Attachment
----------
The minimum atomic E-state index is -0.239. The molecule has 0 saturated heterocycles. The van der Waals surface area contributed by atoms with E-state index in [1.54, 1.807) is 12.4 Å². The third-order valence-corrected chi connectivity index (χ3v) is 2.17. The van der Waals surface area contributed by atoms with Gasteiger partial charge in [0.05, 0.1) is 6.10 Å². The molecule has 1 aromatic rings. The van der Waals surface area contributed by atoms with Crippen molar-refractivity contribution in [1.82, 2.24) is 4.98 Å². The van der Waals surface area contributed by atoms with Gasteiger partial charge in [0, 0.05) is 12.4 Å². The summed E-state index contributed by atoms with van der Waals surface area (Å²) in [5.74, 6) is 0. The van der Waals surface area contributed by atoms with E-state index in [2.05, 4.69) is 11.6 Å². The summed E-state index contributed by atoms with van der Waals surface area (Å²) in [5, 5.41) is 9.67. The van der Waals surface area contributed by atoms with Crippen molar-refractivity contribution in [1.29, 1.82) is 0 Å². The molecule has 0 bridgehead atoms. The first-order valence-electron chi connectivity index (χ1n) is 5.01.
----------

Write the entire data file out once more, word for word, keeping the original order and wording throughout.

The minimum atomic E-state index is -0.239. The molecule has 0 saturated heterocycles. The van der Waals surface area contributed by atoms with E-state index in [1.54, 1.807) is 12.4 Å². The third-order valence-corrected chi connectivity index (χ3v) is 2.17. The van der Waals surface area contributed by atoms with Gasteiger partial charge in [0.05, 0.1) is 6.10 Å². The molecule has 1 aromatic rings. The van der Waals surface area contributed by atoms with Crippen molar-refractivity contribution in [1.82, 2.24) is 4.98 Å². The van der Waals surface area contributed by atoms with Gasteiger partial charge in [0, 0.05) is 12.4 Å². The summed E-state index contributed by atoms with van der Waals surface area (Å²) in [5.74, 6) is 0. The van der Waals surface area contributed by atoms with E-state index in [2.05, 4.69) is 11.6 Å². The summed E-state index contributed by atoms with van der Waals surface area (Å²) in [5, 5.41) is 9.67. The van der Waals surface area contributed by atoms with Crippen molar-refractivity contribution in [1.29, 1.82) is 0 Å². The molecule has 0 bridgehead atoms. The first-order valence-electron chi connectivity index (χ1n) is 5.01.